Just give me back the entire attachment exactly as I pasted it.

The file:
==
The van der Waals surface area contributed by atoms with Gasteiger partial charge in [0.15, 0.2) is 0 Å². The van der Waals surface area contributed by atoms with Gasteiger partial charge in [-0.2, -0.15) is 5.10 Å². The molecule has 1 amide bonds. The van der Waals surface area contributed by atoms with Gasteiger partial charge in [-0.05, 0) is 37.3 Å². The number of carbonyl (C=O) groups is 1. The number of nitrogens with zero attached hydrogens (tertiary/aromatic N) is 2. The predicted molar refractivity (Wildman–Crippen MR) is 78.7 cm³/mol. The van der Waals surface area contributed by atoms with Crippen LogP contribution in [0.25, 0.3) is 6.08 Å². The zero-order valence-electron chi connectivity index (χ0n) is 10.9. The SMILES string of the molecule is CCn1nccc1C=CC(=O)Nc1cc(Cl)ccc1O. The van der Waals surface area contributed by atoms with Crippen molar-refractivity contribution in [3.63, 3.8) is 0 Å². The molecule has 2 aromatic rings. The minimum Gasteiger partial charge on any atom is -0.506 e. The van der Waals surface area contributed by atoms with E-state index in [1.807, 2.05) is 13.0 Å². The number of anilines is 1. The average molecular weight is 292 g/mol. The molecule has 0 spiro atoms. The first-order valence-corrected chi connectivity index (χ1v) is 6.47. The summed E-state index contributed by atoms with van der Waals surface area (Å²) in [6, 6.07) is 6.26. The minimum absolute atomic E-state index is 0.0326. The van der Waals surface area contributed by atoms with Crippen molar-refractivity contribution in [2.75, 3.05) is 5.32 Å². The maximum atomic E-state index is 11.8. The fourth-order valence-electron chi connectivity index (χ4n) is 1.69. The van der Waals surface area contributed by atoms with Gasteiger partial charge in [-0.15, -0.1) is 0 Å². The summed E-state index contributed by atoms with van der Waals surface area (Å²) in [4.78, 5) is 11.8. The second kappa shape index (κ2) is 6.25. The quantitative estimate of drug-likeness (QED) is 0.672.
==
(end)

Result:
The van der Waals surface area contributed by atoms with Gasteiger partial charge in [0.15, 0.2) is 0 Å². The van der Waals surface area contributed by atoms with Gasteiger partial charge in [-0.2, -0.15) is 5.10 Å². The molecule has 1 amide bonds. The van der Waals surface area contributed by atoms with Gasteiger partial charge in [-0.05, 0) is 37.3 Å². The number of carbonyl (C=O) groups is 1. The number of nitrogens with zero attached hydrogens (tertiary/aromatic N) is 2. The predicted molar refractivity (Wildman–Crippen MR) is 78.7 cm³/mol. The van der Waals surface area contributed by atoms with Crippen LogP contribution in [0.25, 0.3) is 6.08 Å². The zero-order valence-electron chi connectivity index (χ0n) is 10.9. The SMILES string of the molecule is CCn1nccc1C=CC(=O)Nc1cc(Cl)ccc1O. The van der Waals surface area contributed by atoms with Crippen molar-refractivity contribution in [3.63, 3.8) is 0 Å². The molecule has 2 aromatic rings. The minimum Gasteiger partial charge on any atom is -0.506 e. The van der Waals surface area contributed by atoms with E-state index in [1.807, 2.05) is 13.0 Å². The number of anilines is 1. The average molecular weight is 292 g/mol. The molecule has 0 spiro atoms. The first-order valence-corrected chi connectivity index (χ1v) is 6.47. The summed E-state index contributed by atoms with van der Waals surface area (Å²) in [6, 6.07) is 6.26. The minimum absolute atomic E-state index is 0.0326. The van der Waals surface area contributed by atoms with Crippen molar-refractivity contribution in [2.75, 3.05) is 5.32 Å². The maximum atomic E-state index is 11.8. The fourth-order valence-electron chi connectivity index (χ4n) is 1.69. The van der Waals surface area contributed by atoms with Gasteiger partial charge in [-0.15, -0.1) is 0 Å². The summed E-state index contributed by atoms with van der Waals surface area (Å²) in [4.78, 5) is 11.8. The second kappa shape index (κ2) is 6.25. The quantitative estimate of drug-likeness (QED) is 0.672.